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Any level of softwood lumber duties is unfair trade

November 2, 2017

TORONTO—Amendments to the U.S.-imposed duties on softwood lumber exports doesn’t change the crisis facing Canada’s forestry industry, says Unifor.

“Nothing changes today. The tariffs on Canadian softwood lumber are outrageous,” said Jerry Dias, Unifor National President. “We expect our government’s response to be bold and confident. Forestry communities deserve nothing less.”

The U.S. Department of Commerce announced today that it would lower the combined countervailing and anti-dumping rate to 20.83 per cent from 26.75 per cent. Conservative estimates suggest that sustained 25% combined duties could yield a loss of 25,000 Canadian jobs.

Unifor says that the $867-million forestry industry aid package announced by the Canadian government in May 2017 will help cushion the blow, but it is not a long-term solution.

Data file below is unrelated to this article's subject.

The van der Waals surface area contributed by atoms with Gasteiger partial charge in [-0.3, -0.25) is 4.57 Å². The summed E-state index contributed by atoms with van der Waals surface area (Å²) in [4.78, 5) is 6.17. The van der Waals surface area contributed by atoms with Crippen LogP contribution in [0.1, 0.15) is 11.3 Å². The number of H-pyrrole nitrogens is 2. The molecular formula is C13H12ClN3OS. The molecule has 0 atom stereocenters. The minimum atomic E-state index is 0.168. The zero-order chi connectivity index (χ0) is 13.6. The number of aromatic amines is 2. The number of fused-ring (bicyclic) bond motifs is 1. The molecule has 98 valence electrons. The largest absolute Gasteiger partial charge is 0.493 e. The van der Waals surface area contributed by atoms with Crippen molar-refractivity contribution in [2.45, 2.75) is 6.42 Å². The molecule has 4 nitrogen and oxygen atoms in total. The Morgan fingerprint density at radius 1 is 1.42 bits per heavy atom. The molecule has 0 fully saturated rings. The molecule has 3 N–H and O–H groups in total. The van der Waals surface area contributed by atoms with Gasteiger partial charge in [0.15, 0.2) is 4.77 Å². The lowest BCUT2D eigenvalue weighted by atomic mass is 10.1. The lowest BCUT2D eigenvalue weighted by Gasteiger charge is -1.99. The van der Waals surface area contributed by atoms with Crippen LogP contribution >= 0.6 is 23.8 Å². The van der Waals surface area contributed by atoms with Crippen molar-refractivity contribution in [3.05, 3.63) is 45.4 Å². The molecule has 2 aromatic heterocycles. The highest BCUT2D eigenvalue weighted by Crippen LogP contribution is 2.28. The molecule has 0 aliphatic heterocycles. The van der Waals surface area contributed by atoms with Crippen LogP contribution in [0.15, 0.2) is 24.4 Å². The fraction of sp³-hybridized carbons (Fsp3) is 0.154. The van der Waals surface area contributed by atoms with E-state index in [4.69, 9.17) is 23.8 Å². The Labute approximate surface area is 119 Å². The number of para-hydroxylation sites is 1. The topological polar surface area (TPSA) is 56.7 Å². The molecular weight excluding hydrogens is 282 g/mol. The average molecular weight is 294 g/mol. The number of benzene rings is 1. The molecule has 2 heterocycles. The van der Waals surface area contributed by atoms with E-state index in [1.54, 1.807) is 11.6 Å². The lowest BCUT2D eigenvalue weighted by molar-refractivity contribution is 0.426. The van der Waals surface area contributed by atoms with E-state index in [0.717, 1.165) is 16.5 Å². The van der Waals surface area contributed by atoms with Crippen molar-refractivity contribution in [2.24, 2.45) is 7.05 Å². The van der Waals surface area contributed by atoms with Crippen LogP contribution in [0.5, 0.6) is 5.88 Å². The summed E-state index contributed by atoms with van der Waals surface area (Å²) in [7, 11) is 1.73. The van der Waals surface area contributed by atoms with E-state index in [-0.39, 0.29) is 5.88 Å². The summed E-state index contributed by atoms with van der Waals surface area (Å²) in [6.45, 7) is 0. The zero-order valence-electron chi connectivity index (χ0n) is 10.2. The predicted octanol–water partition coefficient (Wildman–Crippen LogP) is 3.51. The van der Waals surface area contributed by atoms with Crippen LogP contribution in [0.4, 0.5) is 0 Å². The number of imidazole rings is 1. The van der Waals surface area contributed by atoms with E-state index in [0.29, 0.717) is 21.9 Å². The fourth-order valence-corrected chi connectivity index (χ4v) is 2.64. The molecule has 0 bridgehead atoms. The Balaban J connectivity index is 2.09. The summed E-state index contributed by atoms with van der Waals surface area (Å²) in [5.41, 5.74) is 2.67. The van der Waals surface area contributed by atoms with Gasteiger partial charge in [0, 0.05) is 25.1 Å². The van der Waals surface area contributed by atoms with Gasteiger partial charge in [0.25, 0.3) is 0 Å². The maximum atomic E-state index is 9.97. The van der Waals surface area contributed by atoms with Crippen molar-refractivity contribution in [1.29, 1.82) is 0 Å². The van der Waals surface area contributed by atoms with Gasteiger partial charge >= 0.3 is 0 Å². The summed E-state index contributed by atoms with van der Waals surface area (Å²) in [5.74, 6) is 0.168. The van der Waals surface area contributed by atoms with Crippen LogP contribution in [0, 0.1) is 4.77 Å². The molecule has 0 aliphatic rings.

“Our forestry industry needs a new softwood agreement that defends good jobs and strengthens Canadian competitiveness,” said Scott Doherty, Executive Assistant to the Unifor National President. “It’s very unlikely these tariffs will stand up to legal scrutiny, so Canada should negotiate from a position of strength.”

In 2002 the U.S. government imposed similar tariffs, but international trade tribunals have consistently over-ruled American duties on Canadian lumber. While Unifor is confident that the new U.S. duties are illegal, it can take years for appeals to be resolved.

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For more information, please contact Unifor Communications Representative Ian Boyko at ian.boyko@unifor.org or 778-903-6549 (cell).